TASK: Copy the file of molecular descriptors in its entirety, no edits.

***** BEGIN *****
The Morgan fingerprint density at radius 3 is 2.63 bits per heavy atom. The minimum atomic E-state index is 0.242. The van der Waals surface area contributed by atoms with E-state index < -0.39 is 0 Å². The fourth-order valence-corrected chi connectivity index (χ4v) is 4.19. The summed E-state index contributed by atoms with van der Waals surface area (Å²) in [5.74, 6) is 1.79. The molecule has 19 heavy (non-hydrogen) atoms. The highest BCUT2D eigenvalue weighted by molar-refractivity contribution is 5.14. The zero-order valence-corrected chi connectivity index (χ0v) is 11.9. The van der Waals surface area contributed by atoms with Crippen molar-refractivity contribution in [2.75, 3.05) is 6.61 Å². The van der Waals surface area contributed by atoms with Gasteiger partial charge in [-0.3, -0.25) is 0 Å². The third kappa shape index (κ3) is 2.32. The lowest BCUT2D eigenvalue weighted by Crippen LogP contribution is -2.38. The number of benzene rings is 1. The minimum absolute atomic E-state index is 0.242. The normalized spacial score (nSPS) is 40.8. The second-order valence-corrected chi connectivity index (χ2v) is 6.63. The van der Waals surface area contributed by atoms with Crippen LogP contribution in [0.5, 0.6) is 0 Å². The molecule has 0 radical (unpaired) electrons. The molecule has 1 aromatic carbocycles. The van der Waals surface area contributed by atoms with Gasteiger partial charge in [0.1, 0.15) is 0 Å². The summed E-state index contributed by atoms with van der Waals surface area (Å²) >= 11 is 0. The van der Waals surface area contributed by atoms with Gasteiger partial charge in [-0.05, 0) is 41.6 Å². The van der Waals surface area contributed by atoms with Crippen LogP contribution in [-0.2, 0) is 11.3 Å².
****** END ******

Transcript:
The Morgan fingerprint density at radius 3 is 2.63 bits per heavy atom. The minimum atomic E-state index is 0.242. The van der Waals surface area contributed by atoms with E-state index < -0.39 is 0 Å². The fourth-order valence-corrected chi connectivity index (χ4v) is 4.19. The summed E-state index contributed by atoms with van der Waals surface area (Å²) in [5.74, 6) is 1.79. The molecule has 19 heavy (non-hydrogen) atoms. The highest BCUT2D eigenvalue weighted by molar-refractivity contribution is 5.14. The zero-order valence-corrected chi connectivity index (χ0v) is 11.9. The van der Waals surface area contributed by atoms with Crippen molar-refractivity contribution in [2.75, 3.05) is 6.61 Å². The van der Waals surface area contributed by atoms with Gasteiger partial charge in [-0.3, -0.25) is 0 Å². The third kappa shape index (κ3) is 2.32. The lowest BCUT2D eigenvalue weighted by Crippen LogP contribution is -2.38. The number of benzene rings is 1. The minimum absolute atomic E-state index is 0.242. The normalized spacial score (nSPS) is 40.8. The second-order valence-corrected chi connectivity index (χ2v) is 6.63. The van der Waals surface area contributed by atoms with Crippen LogP contribution in [0.5, 0.6) is 0 Å². The molecule has 0 radical (unpaired) electrons. The molecule has 1 aromatic carbocycles. The van der Waals surface area contributed by atoms with Gasteiger partial charge in [0.1, 0.15) is 0 Å². The summed E-state index contributed by atoms with van der Waals surface area (Å²) >= 11 is 0. The van der Waals surface area contributed by atoms with Gasteiger partial charge in [-0.05, 0) is 41.6 Å². The van der Waals surface area contributed by atoms with Crippen LogP contribution in [-0.2, 0) is 11.3 Å².